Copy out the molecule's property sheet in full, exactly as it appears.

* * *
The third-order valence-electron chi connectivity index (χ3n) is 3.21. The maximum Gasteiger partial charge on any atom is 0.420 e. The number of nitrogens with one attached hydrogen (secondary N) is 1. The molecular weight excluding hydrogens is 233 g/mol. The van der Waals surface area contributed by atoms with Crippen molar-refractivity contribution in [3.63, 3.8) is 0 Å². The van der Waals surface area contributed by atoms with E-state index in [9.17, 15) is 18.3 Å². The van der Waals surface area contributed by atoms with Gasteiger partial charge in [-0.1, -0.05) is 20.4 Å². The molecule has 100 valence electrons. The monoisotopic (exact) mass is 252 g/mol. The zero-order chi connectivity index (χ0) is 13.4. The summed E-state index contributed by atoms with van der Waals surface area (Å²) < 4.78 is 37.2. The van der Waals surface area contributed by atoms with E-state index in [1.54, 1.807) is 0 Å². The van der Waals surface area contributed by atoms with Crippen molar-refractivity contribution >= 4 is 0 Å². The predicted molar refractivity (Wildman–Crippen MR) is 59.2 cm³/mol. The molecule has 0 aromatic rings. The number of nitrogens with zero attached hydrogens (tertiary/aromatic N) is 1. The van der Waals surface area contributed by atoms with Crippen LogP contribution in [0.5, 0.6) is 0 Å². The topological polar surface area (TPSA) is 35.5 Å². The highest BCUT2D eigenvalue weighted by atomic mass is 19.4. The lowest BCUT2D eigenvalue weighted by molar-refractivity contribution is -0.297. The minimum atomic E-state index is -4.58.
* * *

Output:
The third-order valence-electron chi connectivity index (χ3n) is 3.21. The maximum Gasteiger partial charge on any atom is 0.420 e. The number of nitrogens with one attached hydrogen (secondary N) is 1. The molecular weight excluding hydrogens is 233 g/mol. The van der Waals surface area contributed by atoms with Crippen molar-refractivity contribution in [3.63, 3.8) is 0 Å². The van der Waals surface area contributed by atoms with E-state index in [9.17, 15) is 18.3 Å². The van der Waals surface area contributed by atoms with Gasteiger partial charge in [-0.1, -0.05) is 20.4 Å². The molecule has 100 valence electrons. The monoisotopic (exact) mass is 252 g/mol. The zero-order chi connectivity index (χ0) is 13.4. The summed E-state index contributed by atoms with van der Waals surface area (Å²) < 4.78 is 37.2. The van der Waals surface area contributed by atoms with E-state index in [1.54, 1.807) is 0 Å². The van der Waals surface area contributed by atoms with Crippen molar-refractivity contribution >= 4 is 0 Å². The predicted molar refractivity (Wildman–Crippen MR) is 59.2 cm³/mol. The molecule has 0 aromatic rings. The number of nitrogens with zero attached hydrogens (tertiary/aromatic N) is 1. The van der Waals surface area contributed by atoms with Crippen LogP contribution in [0.5, 0.6) is 0 Å². The topological polar surface area (TPSA) is 35.5 Å². The highest BCUT2D eigenvalue weighted by atomic mass is 19.4. The lowest BCUT2D eigenvalue weighted by molar-refractivity contribution is -0.297. The minimum atomic E-state index is -4.58.